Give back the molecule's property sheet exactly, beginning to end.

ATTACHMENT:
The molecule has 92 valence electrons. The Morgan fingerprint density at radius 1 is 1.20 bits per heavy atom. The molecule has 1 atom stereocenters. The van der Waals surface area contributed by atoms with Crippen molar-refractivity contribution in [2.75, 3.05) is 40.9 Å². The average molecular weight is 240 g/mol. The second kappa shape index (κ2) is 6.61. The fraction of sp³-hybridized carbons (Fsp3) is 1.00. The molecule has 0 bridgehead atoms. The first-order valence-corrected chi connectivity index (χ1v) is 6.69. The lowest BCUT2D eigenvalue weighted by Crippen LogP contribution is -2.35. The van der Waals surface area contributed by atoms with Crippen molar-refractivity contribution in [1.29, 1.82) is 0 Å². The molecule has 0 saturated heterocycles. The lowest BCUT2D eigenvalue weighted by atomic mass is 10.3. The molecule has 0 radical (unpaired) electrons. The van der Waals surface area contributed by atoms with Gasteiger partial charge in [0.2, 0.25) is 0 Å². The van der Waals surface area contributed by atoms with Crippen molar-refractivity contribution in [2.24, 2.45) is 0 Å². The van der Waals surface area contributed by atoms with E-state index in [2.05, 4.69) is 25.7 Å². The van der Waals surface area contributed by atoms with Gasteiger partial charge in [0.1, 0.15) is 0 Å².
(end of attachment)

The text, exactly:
The molecule has 92 valence electrons. The Morgan fingerprint density at radius 1 is 1.20 bits per heavy atom. The molecule has 1 atom stereocenters. The van der Waals surface area contributed by atoms with Crippen molar-refractivity contribution in [2.75, 3.05) is 40.9 Å². The average molecular weight is 240 g/mol. The second kappa shape index (κ2) is 6.61. The fraction of sp³-hybridized carbons (Fsp3) is 1.00. The molecule has 0 bridgehead atoms. The first-order valence-corrected chi connectivity index (χ1v) is 6.69. The lowest BCUT2D eigenvalue weighted by Crippen LogP contribution is -2.35. The van der Waals surface area contributed by atoms with Crippen molar-refractivity contribution in [1.29, 1.82) is 0 Å². The molecule has 0 saturated heterocycles. The lowest BCUT2D eigenvalue weighted by atomic mass is 10.3. The molecule has 0 radical (unpaired) electrons. The van der Waals surface area contributed by atoms with Gasteiger partial charge in [0.2, 0.25) is 0 Å². The van der Waals surface area contributed by atoms with Crippen molar-refractivity contribution in [2.24, 2.45) is 0 Å². The van der Waals surface area contributed by atoms with E-state index in [2.05, 4.69) is 25.7 Å². The van der Waals surface area contributed by atoms with Gasteiger partial charge in [0.1, 0.15) is 0 Å².